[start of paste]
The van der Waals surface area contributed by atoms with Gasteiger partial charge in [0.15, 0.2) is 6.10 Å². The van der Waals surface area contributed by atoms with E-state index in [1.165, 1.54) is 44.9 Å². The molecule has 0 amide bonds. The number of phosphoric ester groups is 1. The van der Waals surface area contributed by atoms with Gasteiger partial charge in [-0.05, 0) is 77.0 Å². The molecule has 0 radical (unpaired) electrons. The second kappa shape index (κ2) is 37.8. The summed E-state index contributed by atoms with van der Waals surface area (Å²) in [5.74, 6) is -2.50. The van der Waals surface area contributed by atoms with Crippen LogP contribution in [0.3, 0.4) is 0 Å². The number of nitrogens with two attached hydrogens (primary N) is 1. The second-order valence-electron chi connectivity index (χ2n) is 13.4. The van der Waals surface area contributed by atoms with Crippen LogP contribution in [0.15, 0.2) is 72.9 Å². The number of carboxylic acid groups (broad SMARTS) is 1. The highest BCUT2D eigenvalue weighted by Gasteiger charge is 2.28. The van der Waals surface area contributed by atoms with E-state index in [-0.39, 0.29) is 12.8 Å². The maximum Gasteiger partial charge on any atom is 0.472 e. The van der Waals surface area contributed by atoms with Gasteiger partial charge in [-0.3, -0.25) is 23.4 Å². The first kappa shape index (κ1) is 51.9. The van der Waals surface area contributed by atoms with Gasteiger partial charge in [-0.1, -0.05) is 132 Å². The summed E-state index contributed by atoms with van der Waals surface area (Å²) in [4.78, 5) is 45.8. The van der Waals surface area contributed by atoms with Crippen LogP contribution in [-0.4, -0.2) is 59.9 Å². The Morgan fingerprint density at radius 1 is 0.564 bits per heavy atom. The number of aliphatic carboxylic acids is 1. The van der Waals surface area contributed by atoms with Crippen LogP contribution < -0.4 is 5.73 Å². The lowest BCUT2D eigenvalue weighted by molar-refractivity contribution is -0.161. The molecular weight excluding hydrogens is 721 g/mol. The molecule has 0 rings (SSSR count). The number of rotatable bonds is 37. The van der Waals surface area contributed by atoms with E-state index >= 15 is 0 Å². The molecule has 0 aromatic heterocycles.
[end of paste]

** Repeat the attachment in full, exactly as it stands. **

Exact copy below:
The van der Waals surface area contributed by atoms with Gasteiger partial charge in [0.15, 0.2) is 6.10 Å². The van der Waals surface area contributed by atoms with E-state index in [1.165, 1.54) is 44.9 Å². The molecule has 0 amide bonds. The number of phosphoric ester groups is 1. The van der Waals surface area contributed by atoms with Gasteiger partial charge in [-0.05, 0) is 77.0 Å². The molecule has 0 radical (unpaired) electrons. The second kappa shape index (κ2) is 37.8. The summed E-state index contributed by atoms with van der Waals surface area (Å²) in [5.74, 6) is -2.50. The van der Waals surface area contributed by atoms with Crippen LogP contribution in [0.3, 0.4) is 0 Å². The number of nitrogens with two attached hydrogens (primary N) is 1. The second-order valence-electron chi connectivity index (χ2n) is 13.4. The van der Waals surface area contributed by atoms with Crippen LogP contribution in [0.15, 0.2) is 72.9 Å². The number of carboxylic acid groups (broad SMARTS) is 1. The highest BCUT2D eigenvalue weighted by Gasteiger charge is 2.28. The van der Waals surface area contributed by atoms with E-state index in [-0.39, 0.29) is 12.8 Å². The maximum Gasteiger partial charge on any atom is 0.472 e. The van der Waals surface area contributed by atoms with Gasteiger partial charge in [-0.3, -0.25) is 23.4 Å². The first kappa shape index (κ1) is 51.9. The van der Waals surface area contributed by atoms with Gasteiger partial charge in [-0.1, -0.05) is 132 Å². The summed E-state index contributed by atoms with van der Waals surface area (Å²) in [4.78, 5) is 45.8. The van der Waals surface area contributed by atoms with Crippen LogP contribution in [-0.4, -0.2) is 59.9 Å². The Morgan fingerprint density at radius 1 is 0.564 bits per heavy atom. The number of aliphatic carboxylic acids is 1. The van der Waals surface area contributed by atoms with Crippen LogP contribution < -0.4 is 5.73 Å². The lowest BCUT2D eigenvalue weighted by molar-refractivity contribution is -0.161. The molecular weight excluding hydrogens is 721 g/mol. The molecule has 0 rings (SSSR count). The number of rotatable bonds is 37. The van der Waals surface area contributed by atoms with E-state index >= 15 is 0 Å². The molecule has 0 aromatic heterocycles.